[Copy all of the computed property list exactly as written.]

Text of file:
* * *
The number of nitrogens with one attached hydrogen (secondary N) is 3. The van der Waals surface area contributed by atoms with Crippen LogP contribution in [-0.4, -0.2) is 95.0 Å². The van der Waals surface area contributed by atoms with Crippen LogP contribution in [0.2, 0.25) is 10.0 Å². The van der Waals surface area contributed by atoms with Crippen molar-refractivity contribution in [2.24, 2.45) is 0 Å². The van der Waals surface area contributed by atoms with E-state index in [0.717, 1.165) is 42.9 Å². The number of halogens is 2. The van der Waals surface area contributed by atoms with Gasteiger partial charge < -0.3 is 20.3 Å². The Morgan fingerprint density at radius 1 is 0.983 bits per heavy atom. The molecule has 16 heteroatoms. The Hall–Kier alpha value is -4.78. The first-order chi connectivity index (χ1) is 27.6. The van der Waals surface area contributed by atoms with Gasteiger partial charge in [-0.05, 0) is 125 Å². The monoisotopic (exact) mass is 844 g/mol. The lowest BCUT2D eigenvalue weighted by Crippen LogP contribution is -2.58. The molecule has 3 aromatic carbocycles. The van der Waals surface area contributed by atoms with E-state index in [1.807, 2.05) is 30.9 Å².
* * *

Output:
The number of nitrogens with one attached hydrogen (secondary N) is 3. The van der Waals surface area contributed by atoms with Crippen LogP contribution in [-0.4, -0.2) is 95.0 Å². The van der Waals surface area contributed by atoms with Crippen LogP contribution in [0.2, 0.25) is 10.0 Å². The van der Waals surface area contributed by atoms with Crippen molar-refractivity contribution in [2.24, 2.45) is 0 Å². The van der Waals surface area contributed by atoms with E-state index in [0.717, 1.165) is 42.9 Å². The number of halogens is 2. The van der Waals surface area contributed by atoms with Gasteiger partial charge < -0.3 is 20.3 Å². The Morgan fingerprint density at radius 1 is 0.983 bits per heavy atom. The molecule has 16 heteroatoms. The Hall–Kier alpha value is -4.78. The first-order chi connectivity index (χ1) is 27.6. The van der Waals surface area contributed by atoms with Gasteiger partial charge in [-0.05, 0) is 125 Å². The monoisotopic (exact) mass is 844 g/mol. The lowest BCUT2D eigenvalue weighted by Crippen LogP contribution is -2.58. The molecule has 3 aromatic carbocycles. The van der Waals surface area contributed by atoms with E-state index in [1.807, 2.05) is 30.9 Å².